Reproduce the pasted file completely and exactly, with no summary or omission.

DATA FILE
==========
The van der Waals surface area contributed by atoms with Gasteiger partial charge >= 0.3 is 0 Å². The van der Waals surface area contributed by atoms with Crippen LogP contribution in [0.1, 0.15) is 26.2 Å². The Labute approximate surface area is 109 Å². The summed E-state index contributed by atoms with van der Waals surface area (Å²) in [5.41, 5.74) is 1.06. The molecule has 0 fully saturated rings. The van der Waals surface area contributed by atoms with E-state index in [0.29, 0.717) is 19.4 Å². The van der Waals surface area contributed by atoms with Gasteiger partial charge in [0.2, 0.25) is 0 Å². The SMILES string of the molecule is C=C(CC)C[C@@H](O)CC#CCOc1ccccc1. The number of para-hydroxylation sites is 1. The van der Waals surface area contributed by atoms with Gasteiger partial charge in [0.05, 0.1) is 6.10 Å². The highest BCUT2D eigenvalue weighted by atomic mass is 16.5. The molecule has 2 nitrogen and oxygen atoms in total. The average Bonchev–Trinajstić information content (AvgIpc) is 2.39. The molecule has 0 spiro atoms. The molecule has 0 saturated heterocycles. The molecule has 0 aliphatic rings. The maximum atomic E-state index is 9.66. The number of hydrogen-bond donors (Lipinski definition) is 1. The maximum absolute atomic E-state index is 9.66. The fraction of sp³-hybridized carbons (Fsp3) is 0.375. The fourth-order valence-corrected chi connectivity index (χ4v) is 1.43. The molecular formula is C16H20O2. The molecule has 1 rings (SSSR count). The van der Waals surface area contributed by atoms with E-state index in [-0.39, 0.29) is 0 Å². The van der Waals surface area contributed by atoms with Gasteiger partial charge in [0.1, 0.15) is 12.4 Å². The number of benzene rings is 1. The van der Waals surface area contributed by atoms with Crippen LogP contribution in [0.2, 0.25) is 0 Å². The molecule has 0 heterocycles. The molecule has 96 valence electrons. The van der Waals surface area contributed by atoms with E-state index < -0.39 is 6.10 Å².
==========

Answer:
The van der Waals surface area contributed by atoms with Gasteiger partial charge >= 0.3 is 0 Å². The van der Waals surface area contributed by atoms with Crippen LogP contribution in [0.1, 0.15) is 26.2 Å². The Labute approximate surface area is 109 Å². The summed E-state index contributed by atoms with van der Waals surface area (Å²) in [5.41, 5.74) is 1.06. The molecule has 0 fully saturated rings. The van der Waals surface area contributed by atoms with E-state index in [0.29, 0.717) is 19.4 Å². The van der Waals surface area contributed by atoms with Gasteiger partial charge in [0.2, 0.25) is 0 Å². The SMILES string of the molecule is C=C(CC)C[C@@H](O)CC#CCOc1ccccc1. The number of para-hydroxylation sites is 1. The van der Waals surface area contributed by atoms with Gasteiger partial charge in [0.05, 0.1) is 6.10 Å². The highest BCUT2D eigenvalue weighted by atomic mass is 16.5. The molecule has 2 nitrogen and oxygen atoms in total. The average Bonchev–Trinajstić information content (AvgIpc) is 2.39. The molecule has 0 spiro atoms. The molecule has 0 saturated heterocycles. The molecule has 0 aliphatic rings. The maximum atomic E-state index is 9.66. The number of hydrogen-bond donors (Lipinski definition) is 1. The maximum absolute atomic E-state index is 9.66. The fraction of sp³-hybridized carbons (Fsp3) is 0.375. The fourth-order valence-corrected chi connectivity index (χ4v) is 1.43. The molecular formula is C16H20O2. The molecule has 1 rings (SSSR count). The van der Waals surface area contributed by atoms with E-state index in [-0.39, 0.29) is 0 Å². The van der Waals surface area contributed by atoms with Gasteiger partial charge in [0.1, 0.15) is 12.4 Å². The number of benzene rings is 1. The van der Waals surface area contributed by atoms with Crippen LogP contribution in [0.2, 0.25) is 0 Å². The molecule has 0 heterocycles. The molecule has 96 valence electrons. The van der Waals surface area contributed by atoms with E-state index < -0.39 is 6.10 Å².